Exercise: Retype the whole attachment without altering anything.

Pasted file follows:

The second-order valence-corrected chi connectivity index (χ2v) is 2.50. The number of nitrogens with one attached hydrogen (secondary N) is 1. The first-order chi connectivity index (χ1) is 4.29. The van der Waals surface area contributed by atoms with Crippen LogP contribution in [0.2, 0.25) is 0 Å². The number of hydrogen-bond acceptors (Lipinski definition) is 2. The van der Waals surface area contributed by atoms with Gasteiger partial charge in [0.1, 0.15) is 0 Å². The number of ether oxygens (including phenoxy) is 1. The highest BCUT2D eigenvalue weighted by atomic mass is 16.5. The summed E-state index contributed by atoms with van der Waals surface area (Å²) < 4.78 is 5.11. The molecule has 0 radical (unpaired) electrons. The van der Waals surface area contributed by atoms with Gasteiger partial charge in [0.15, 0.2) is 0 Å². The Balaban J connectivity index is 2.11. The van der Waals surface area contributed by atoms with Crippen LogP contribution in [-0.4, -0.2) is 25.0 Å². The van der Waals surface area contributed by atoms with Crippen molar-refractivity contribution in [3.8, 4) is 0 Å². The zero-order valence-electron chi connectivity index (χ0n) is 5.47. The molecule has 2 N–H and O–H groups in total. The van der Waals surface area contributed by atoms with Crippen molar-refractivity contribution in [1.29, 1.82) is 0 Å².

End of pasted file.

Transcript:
The second-order valence-corrected chi connectivity index (χ2v) is 2.50. The number of nitrogens with one attached hydrogen (secondary N) is 1. The first-order chi connectivity index (χ1) is 4.29. The van der Waals surface area contributed by atoms with Crippen LogP contribution in [0.2, 0.25) is 0 Å². The number of hydrogen-bond acceptors (Lipinski definition) is 2. The van der Waals surface area contributed by atoms with Gasteiger partial charge in [0.1, 0.15) is 0 Å². The number of ether oxygens (including phenoxy) is 1. The highest BCUT2D eigenvalue weighted by atomic mass is 16.5. The summed E-state index contributed by atoms with van der Waals surface area (Å²) < 4.78 is 5.11. The molecule has 0 radical (unpaired) electrons. The van der Waals surface area contributed by atoms with Gasteiger partial charge in [0.15, 0.2) is 0 Å². The Balaban J connectivity index is 2.11. The van der Waals surface area contributed by atoms with Crippen LogP contribution in [-0.4, -0.2) is 25.0 Å². The van der Waals surface area contributed by atoms with Crippen molar-refractivity contribution in [3.8, 4) is 0 Å². The zero-order valence-electron chi connectivity index (χ0n) is 5.47. The molecule has 2 N–H and O–H groups in total. The van der Waals surface area contributed by atoms with Crippen molar-refractivity contribution in [1.29, 1.82) is 0 Å².